The perceived challenge currently facing democracy around the world, both in countries where it is already at the core of the system of governance and in those where it is not, is encouraging academics and practitioners alike to re-evaluate what it means to promote, support or assist democracy in the post-Cold War situation.
Among the reasons for supporting democracy include the belief that countries with a democratic system of governance are less likely to go to war, are likely to be economically better off and socially more harmonious.
Whilst support for human rights and the provision of disaster relief programmes have been around for many years, the trend of including support for democracy in international aid programmes is more recent. The United States Agency for International Development became the first major bilateral donor to include democracy as part of its portfolio when it launched its Democracy Initiative in 1990.
Some of the most important government bodies active in this field are the United States Agency for International Development (USAID), the UK's Department for International Development(DFID) and the Swedish International Development Cooperation Agency (SIDA). The European Commission also has a number of instruments that support democratic governance beyond its borders, at the core of which lies the European Instrument for Democracy and Human Rights (EIDHR), administered by the EUROPEAID Directorate General . The United Nations Development Program has an extensive program of work on Democratic Governance. The International Institute for Democracy and Electoral Assistance (IDEA) <www.idea.int> has adopted the democracy and development relationship as one of its major sectoral focuses.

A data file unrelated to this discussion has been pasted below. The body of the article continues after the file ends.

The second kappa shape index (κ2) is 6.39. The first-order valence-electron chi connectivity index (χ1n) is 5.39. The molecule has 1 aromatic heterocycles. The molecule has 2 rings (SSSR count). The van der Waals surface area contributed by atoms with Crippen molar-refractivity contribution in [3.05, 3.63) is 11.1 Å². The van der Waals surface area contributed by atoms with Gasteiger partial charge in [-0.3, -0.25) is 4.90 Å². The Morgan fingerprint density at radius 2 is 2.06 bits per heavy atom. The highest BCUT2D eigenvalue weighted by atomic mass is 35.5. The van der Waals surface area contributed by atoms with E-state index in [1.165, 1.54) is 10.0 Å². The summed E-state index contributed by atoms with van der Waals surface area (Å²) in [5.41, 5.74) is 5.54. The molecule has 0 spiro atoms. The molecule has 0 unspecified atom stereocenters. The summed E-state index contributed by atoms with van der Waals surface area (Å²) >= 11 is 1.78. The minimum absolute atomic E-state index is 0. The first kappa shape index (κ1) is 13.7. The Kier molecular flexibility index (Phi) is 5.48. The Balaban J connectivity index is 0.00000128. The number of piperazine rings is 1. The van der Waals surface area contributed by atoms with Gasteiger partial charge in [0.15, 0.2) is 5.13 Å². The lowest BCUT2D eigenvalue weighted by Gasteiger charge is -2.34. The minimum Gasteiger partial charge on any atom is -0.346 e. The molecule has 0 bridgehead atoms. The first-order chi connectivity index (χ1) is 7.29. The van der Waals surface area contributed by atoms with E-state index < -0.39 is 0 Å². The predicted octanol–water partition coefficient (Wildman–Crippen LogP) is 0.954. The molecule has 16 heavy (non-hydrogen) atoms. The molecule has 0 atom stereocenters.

The debate over the existence of a demonstrable link between democracy and development remains inconclusive: in other words, does democracy encourage the economic or social development of a country, or vice versa?
This difference in focus can be seen in the reasons given by the government bodies mentioned above for their support for democracy abroad. Consider first the USAID approach: